NEW YORK (TheStreet) -- I wasn't, well, high on drug companies entering 2013. But I did make some quite good calls for stocks to buy, if I do say so myself.
I had to block out quite a bit of noise and investor angst to make those calls, and it was worth it. Think of, say, AbbVie
, which have posted gains of 61% and 24%, respectively.
Now, I also had some regrettable calls. While I've always liked Johnson & Johnson
, I've pleaded for more diversification in the business. The company was being carried buy its drugs business, while producing weak organic growth in areas like medical devices. I argued that J&J weakened its position against the likes of Abbott Labs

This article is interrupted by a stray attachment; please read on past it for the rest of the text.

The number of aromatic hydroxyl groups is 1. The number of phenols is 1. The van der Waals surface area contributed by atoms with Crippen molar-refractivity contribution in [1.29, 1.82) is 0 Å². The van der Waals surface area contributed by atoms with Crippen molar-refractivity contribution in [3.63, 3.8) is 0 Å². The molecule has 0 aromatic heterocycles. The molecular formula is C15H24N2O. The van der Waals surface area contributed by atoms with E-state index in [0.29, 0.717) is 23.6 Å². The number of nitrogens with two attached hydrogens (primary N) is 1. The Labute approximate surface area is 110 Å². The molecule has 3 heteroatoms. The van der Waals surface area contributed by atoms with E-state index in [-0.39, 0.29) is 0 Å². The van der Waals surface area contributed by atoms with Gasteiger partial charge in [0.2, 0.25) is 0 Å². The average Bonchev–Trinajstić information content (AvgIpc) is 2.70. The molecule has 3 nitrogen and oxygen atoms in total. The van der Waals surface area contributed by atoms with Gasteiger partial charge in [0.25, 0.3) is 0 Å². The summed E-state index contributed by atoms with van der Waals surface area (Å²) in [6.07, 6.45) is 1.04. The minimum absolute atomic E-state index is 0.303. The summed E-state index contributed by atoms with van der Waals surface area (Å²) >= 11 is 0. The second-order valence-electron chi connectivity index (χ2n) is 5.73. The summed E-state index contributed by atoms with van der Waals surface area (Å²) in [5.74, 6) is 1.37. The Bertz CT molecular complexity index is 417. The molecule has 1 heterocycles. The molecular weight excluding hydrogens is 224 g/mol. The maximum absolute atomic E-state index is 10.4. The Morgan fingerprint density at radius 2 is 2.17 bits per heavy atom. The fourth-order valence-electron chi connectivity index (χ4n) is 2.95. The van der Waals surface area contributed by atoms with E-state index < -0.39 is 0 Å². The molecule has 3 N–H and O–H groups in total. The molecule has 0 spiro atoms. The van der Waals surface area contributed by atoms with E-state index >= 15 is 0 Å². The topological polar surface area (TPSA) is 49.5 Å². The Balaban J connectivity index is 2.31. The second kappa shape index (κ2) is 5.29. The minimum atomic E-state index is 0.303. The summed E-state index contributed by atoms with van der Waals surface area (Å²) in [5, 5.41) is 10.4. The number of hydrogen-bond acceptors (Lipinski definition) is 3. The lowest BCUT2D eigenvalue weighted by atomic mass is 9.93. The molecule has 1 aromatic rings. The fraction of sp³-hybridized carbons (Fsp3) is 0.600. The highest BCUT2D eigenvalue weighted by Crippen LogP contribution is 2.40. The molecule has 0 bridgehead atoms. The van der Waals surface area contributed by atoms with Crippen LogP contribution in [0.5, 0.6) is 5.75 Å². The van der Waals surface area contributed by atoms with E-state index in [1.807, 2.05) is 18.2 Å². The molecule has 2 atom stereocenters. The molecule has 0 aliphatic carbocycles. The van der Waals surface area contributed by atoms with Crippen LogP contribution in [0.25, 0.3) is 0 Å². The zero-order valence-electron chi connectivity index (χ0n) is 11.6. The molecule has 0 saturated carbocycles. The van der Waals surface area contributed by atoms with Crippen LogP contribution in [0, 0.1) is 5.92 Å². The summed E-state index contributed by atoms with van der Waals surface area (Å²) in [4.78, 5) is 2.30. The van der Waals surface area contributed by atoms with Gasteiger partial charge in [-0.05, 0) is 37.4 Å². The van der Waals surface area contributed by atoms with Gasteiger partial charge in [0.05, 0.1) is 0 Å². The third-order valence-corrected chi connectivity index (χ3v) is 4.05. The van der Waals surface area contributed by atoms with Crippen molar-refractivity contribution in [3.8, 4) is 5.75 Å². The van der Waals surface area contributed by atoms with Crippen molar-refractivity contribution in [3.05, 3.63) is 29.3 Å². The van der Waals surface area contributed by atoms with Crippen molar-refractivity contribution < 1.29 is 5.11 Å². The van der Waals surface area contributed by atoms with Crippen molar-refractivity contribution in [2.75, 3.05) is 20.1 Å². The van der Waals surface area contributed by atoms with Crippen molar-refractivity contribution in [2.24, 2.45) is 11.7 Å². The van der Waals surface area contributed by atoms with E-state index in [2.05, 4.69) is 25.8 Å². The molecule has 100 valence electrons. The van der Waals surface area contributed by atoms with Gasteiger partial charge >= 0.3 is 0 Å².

, which seemed more nimble.
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The Street saw it another way.
Not only has Johnson & Johnson posted gains of 33%, outperforming giants like Merck
, but with J&J's recent $650 million acquisition of privately held Aragon Pharmaceuticals, the company has now positioned itself for an even better 2014. It will look to attack Medivation
, which has a strong oral medication that rivals J&J's top-selling prostate cancer drug Zytiga.
For other drug companies, there was very little to get excited about.
In what has been a fairly good year for the entire sector, Eli Lilly
, which posted gains of just 3%, was a relative disappointment. I say "relative" here because I don't believe that I had read anything positive about the company at the beginning of 2013. In fact, most of the rumblings were about the company's pending "patent cliff," in which Lilly would become too exposed to generics competing with its top-selling drugs.